Turkey's failed military coup has affected practically every Turkish citizen. But one half of the population is feeling its affects more. Turkey's women.
Largely absent from the protests that occurred during the coup, the women of Turkey have not just been physically missing, but also silent.
There are some agents who ensure this silence. One religious group, called the Ismailaga movement, has gone so far as to issue a decree that states women stay at home and pray while men take to the streets.
Turkish hostility towards its women in the current political environment is only heightened by the ruling government's support of fundamentalism.
"The coup, the war, AKP's [Justice and Development Party ] backwardness or jihadist mobs... they all target women," said feminist group University Women's Collective in a statement.
"They use sexual harassment against women's (need to) exist freely. They are enforcing their manhood by threatening to rape the wives or daughters of the declared enemy. Women must defend themselves."
Haven't seen any women in any of the clips from Turkey. It seems half the population don't exist. They talk of "the people" they mean men.— Philippa_Perry (@Philippa_Perry) July 16, 2016
It doesn't help that influential voices in Turkey see women as property, bound to 'suffer damages'. As Veysel Taskin, an executive of one of Turkey's largest football clubs, Trabzonspor, tweeted: The properties and the wives of the infidel coup-plotting bastards are spoils of war."
Taskin was forced to delete the tweet and resign from his job following social media outcry, but still things for women in Turkey show no signs of improving.
@moinaksg And who is veysel Taskin ffs,he must be jailed— Joumana Gebara (@JoumanaGebara) July 16, 2016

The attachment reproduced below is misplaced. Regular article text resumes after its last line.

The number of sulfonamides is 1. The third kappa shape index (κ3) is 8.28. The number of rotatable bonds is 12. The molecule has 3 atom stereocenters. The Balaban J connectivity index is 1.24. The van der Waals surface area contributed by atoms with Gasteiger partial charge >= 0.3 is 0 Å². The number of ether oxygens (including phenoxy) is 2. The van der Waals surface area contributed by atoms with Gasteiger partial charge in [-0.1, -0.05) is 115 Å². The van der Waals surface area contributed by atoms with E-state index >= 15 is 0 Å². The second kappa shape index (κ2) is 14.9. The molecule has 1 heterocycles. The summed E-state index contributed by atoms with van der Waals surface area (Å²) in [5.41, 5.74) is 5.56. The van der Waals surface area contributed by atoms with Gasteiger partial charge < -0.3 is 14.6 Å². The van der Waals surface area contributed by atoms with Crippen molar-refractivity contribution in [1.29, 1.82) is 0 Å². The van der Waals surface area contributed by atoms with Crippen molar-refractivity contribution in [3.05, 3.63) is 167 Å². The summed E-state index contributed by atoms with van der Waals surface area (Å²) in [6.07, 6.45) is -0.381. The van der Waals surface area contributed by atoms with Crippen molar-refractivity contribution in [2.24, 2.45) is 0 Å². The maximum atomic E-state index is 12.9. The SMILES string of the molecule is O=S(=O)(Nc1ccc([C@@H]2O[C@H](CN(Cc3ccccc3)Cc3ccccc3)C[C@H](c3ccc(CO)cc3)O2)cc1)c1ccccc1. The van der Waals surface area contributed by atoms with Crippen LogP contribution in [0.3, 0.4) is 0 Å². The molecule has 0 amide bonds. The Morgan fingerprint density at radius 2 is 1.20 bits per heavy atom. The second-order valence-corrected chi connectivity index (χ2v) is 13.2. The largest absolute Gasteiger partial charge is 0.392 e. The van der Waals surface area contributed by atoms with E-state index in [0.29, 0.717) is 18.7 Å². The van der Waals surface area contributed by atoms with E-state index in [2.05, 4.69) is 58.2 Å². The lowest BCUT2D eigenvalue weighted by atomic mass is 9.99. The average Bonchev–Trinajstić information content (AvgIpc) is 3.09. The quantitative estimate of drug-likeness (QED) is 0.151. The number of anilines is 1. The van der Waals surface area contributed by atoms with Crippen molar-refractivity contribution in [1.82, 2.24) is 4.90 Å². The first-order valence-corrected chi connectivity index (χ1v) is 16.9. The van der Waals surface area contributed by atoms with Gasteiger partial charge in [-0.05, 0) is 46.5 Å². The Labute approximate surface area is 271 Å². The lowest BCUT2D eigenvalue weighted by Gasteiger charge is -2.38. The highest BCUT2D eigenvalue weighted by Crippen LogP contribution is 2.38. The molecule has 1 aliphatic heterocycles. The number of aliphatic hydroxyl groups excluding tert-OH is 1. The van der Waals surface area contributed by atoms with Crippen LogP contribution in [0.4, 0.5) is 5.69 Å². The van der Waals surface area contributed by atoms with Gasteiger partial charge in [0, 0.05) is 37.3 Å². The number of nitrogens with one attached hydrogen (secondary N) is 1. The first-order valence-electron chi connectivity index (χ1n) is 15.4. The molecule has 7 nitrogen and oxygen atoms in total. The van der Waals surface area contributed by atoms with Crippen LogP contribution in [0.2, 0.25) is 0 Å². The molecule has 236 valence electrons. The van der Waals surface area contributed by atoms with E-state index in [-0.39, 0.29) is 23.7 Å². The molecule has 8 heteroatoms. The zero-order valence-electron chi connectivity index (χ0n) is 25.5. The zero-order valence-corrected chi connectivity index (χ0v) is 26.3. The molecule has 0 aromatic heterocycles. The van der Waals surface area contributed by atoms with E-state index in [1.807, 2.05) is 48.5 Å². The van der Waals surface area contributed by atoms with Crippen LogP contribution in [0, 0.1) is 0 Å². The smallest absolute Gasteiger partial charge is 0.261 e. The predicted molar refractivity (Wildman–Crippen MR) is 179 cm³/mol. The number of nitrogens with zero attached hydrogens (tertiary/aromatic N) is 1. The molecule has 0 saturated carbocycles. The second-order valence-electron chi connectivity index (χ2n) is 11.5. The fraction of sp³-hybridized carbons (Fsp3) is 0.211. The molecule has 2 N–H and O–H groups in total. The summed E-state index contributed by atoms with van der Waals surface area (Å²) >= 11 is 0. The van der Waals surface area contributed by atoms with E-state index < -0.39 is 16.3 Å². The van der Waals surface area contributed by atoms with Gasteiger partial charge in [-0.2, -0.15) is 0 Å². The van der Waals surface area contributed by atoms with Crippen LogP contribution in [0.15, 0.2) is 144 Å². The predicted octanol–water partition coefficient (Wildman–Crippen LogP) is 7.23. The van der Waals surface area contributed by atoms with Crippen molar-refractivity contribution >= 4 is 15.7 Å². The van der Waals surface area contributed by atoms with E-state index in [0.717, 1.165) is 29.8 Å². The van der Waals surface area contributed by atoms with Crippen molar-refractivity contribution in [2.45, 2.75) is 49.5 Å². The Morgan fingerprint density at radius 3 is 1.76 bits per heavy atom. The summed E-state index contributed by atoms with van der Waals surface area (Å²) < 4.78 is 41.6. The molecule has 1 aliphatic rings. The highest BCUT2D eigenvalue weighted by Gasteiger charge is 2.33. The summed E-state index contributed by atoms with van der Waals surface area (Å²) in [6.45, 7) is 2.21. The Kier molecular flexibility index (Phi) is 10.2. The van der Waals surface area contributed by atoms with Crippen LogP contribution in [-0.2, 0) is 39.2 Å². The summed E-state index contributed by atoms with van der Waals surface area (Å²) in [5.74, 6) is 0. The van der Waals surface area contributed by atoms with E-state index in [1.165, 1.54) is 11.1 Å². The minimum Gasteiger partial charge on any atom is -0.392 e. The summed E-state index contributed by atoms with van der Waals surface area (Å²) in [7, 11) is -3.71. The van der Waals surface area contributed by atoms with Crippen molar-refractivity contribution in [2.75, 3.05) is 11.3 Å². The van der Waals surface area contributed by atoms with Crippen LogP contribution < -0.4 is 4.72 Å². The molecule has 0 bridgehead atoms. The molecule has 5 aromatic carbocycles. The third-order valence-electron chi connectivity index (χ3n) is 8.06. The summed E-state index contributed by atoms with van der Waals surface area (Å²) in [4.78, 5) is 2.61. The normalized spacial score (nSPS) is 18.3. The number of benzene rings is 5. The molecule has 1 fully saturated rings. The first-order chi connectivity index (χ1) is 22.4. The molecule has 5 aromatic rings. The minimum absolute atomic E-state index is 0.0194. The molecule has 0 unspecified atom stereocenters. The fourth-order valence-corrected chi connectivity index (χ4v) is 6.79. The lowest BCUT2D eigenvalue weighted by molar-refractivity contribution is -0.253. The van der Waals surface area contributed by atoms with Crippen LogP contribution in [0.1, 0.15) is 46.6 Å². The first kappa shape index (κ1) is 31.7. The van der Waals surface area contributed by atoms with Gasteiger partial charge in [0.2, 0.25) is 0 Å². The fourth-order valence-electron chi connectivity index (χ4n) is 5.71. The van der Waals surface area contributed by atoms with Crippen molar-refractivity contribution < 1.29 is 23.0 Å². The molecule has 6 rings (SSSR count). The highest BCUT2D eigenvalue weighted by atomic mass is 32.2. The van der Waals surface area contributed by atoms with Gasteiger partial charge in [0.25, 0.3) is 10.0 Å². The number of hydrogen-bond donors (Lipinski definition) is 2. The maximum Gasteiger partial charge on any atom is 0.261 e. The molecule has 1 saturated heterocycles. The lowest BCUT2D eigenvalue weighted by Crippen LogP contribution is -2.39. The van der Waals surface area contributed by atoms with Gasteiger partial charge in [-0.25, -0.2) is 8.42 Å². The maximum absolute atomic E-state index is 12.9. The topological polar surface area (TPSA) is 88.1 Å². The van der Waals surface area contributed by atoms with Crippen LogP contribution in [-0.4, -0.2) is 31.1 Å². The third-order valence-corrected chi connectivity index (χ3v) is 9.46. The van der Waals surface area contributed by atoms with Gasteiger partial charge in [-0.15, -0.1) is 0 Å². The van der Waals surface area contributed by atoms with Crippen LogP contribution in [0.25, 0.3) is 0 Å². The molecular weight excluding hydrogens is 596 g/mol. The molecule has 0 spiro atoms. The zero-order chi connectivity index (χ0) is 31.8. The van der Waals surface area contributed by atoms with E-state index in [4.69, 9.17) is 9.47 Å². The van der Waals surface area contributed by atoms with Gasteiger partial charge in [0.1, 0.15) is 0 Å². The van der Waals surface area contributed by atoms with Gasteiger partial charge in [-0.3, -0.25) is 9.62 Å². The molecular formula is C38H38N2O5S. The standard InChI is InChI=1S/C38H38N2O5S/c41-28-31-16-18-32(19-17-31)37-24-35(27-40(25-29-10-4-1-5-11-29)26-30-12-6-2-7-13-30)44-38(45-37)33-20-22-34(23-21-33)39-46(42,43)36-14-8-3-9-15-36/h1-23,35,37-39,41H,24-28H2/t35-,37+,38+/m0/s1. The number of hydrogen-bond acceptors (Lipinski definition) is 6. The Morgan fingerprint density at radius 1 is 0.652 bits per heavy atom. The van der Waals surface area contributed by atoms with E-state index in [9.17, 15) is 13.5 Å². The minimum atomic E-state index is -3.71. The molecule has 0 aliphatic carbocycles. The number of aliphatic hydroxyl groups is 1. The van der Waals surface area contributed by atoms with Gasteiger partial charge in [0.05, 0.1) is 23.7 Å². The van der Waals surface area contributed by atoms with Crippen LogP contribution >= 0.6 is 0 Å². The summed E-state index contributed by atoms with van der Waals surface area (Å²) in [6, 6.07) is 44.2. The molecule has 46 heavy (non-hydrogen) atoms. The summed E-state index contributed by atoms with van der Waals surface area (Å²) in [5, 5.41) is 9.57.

After all, the big winner from the failed coup, Turdkish President Recep Tayyip Erdogan, is no stranger to casual misogyny. In 2014, he had said that putting men and women on "equal footing" is "against nature." In June this year, he went on to say that "a woman who refuses motherhood is half a woman."
While it isn't uncommon for world leaders to say regressive things about women, even in the 21st century, a political upheaval becomes the perfect setting for this sort of misogyny to play out. And that seems to be the case with Turkey.
Women in Turkey are worried that the failed coup and the government crackdown that follows would come down worst on women.
"I think it's become much harder for modern women to live here after Friday night, because we have seen the might of the bearded middle-age Islamic tribe," Aysegul from Istanbul told BBC.
"I placed a headscarf and a long shirt in the glove department of my car in case I'm surrounded by them." she added.
Joy from Istanbul is considering moving out of the country. "It will be more complicated for women too. It is even now hard to live your way of life as a secular woman sometimes," she says.
"This country is sinking. I fear that one day I'll regret staying here."
According to a Pri.org report, the Turkish military leadership was 100% male. The face of the protests and the violence that followed was also predominantly male. The government is 85% male. The aggressor is male. The ruler is male. There is no room for women and their rights.
As journalist Burcu Karakas, who writes on gender politics, puts it: "Hard days are ahead of us. Everything will get harder as conservatism thickens."
She doesn't expect any better of AKP. "AKP's misogyny is nothing new," she says. "The only way to stand against it is solidarity among women."
"Conflicting environments, such as war or military coups, always incrrease violence and discrimination against women" says Selen Dogan, chairman of the feminist group Uçan Supurge.
"These conflicts involve militarism, nationalism and religious motivations, all of which negate demands for freedom, equality and non-violence," she adds.
With the coup being used as the flashpoint to begin a complete overhaul of the Turkish state, one fear Turkey's women will only find the going harder in the years to come.